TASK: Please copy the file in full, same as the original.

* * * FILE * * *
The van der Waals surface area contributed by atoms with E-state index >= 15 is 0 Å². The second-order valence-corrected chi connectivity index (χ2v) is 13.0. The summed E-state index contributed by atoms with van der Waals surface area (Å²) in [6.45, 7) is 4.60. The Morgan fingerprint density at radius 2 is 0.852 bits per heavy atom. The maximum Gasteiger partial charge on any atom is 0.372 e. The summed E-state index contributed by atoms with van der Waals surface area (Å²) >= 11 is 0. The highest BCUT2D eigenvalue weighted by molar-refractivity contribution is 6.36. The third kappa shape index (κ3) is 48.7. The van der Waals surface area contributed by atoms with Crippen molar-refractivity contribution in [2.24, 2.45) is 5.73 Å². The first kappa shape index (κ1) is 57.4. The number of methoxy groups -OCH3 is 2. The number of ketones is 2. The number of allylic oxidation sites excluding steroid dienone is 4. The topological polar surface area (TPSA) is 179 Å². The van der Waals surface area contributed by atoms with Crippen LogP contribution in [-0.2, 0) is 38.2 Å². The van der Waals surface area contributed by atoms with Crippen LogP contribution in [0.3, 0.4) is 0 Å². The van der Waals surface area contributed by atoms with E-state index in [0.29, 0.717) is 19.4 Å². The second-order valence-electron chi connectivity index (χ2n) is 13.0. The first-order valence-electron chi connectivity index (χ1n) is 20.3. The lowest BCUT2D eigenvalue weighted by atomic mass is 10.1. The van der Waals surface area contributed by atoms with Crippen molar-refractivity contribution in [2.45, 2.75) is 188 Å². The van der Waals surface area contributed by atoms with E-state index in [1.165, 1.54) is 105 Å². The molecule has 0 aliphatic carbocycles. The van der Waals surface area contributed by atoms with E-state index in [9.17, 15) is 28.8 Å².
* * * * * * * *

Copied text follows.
The van der Waals surface area contributed by atoms with E-state index >= 15 is 0 Å². The second-order valence-corrected chi connectivity index (χ2v) is 13.0. The summed E-state index contributed by atoms with van der Waals surface area (Å²) in [6.45, 7) is 4.60. The Morgan fingerprint density at radius 2 is 0.852 bits per heavy atom. The maximum Gasteiger partial charge on any atom is 0.372 e. The summed E-state index contributed by atoms with van der Waals surface area (Å²) >= 11 is 0. The highest BCUT2D eigenvalue weighted by molar-refractivity contribution is 6.36. The third kappa shape index (κ3) is 48.7. The van der Waals surface area contributed by atoms with Crippen molar-refractivity contribution in [2.24, 2.45) is 5.73 Å². The first kappa shape index (κ1) is 57.4. The number of methoxy groups -OCH3 is 2. The number of ketones is 2. The number of allylic oxidation sites excluding steroid dienone is 4. The topological polar surface area (TPSA) is 179 Å². The van der Waals surface area contributed by atoms with Crippen LogP contribution in [-0.2, 0) is 38.2 Å². The van der Waals surface area contributed by atoms with Crippen LogP contribution in [0.3, 0.4) is 0 Å². The van der Waals surface area contributed by atoms with E-state index in [0.29, 0.717) is 19.4 Å². The second-order valence-electron chi connectivity index (χ2n) is 13.0. The first-order valence-electron chi connectivity index (χ1n) is 20.3. The lowest BCUT2D eigenvalue weighted by atomic mass is 10.1. The van der Waals surface area contributed by atoms with Crippen molar-refractivity contribution in [2.45, 2.75) is 188 Å². The van der Waals surface area contributed by atoms with E-state index in [1.165, 1.54) is 105 Å². The molecule has 0 aliphatic carbocycles. The van der Waals surface area contributed by atoms with E-state index in [9.17, 15) is 28.8 Å².